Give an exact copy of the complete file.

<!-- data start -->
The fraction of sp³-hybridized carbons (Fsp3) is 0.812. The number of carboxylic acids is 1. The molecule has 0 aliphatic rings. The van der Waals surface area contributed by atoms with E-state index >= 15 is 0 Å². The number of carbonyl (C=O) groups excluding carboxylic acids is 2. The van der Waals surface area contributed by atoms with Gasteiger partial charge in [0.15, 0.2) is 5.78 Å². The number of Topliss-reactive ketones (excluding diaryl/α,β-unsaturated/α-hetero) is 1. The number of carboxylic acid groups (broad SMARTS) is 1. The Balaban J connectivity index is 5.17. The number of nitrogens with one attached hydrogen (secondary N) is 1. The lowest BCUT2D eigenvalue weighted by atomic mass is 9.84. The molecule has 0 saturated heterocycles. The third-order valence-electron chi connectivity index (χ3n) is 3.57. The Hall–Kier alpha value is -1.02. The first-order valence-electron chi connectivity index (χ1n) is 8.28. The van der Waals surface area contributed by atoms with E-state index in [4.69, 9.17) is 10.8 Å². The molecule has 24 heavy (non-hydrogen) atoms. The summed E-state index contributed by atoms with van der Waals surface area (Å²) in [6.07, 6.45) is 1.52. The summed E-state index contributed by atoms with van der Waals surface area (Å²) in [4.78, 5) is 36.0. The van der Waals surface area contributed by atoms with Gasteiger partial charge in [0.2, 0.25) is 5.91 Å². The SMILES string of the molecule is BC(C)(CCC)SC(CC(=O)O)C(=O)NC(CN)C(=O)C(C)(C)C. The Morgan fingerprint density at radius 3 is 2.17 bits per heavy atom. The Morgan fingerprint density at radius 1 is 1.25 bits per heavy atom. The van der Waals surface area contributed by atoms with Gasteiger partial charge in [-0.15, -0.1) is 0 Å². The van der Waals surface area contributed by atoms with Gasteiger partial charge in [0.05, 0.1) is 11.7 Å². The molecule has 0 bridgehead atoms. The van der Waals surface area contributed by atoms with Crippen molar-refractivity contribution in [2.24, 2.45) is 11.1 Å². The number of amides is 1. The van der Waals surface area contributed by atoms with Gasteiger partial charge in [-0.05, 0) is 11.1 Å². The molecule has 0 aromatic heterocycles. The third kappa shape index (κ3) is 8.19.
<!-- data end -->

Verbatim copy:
The fraction of sp³-hybridized carbons (Fsp3) is 0.812. The number of carboxylic acids is 1. The molecule has 0 aliphatic rings. The van der Waals surface area contributed by atoms with E-state index >= 15 is 0 Å². The number of carbonyl (C=O) groups excluding carboxylic acids is 2. The van der Waals surface area contributed by atoms with Gasteiger partial charge in [0.15, 0.2) is 5.78 Å². The number of Topliss-reactive ketones (excluding diaryl/α,β-unsaturated/α-hetero) is 1. The number of carboxylic acid groups (broad SMARTS) is 1. The Balaban J connectivity index is 5.17. The number of nitrogens with one attached hydrogen (secondary N) is 1. The lowest BCUT2D eigenvalue weighted by atomic mass is 9.84. The molecule has 0 saturated heterocycles. The third-order valence-electron chi connectivity index (χ3n) is 3.57. The Hall–Kier alpha value is -1.02. The first-order valence-electron chi connectivity index (χ1n) is 8.28. The van der Waals surface area contributed by atoms with E-state index in [4.69, 9.17) is 10.8 Å². The molecule has 24 heavy (non-hydrogen) atoms. The summed E-state index contributed by atoms with van der Waals surface area (Å²) in [6.07, 6.45) is 1.52. The summed E-state index contributed by atoms with van der Waals surface area (Å²) in [4.78, 5) is 36.0. The van der Waals surface area contributed by atoms with Gasteiger partial charge in [0.2, 0.25) is 5.91 Å². The SMILES string of the molecule is BC(C)(CCC)SC(CC(=O)O)C(=O)NC(CN)C(=O)C(C)(C)C. The Morgan fingerprint density at radius 3 is 2.17 bits per heavy atom. The Morgan fingerprint density at radius 1 is 1.25 bits per heavy atom. The van der Waals surface area contributed by atoms with Gasteiger partial charge in [-0.15, -0.1) is 0 Å². The van der Waals surface area contributed by atoms with Gasteiger partial charge in [0.05, 0.1) is 11.7 Å². The molecule has 0 bridgehead atoms. The van der Waals surface area contributed by atoms with Crippen molar-refractivity contribution in [2.24, 2.45) is 11.1 Å². The number of amides is 1. The van der Waals surface area contributed by atoms with Gasteiger partial charge in [-0.05, 0) is 11.1 Å². The molecule has 0 aromatic heterocycles. The third kappa shape index (κ3) is 8.19.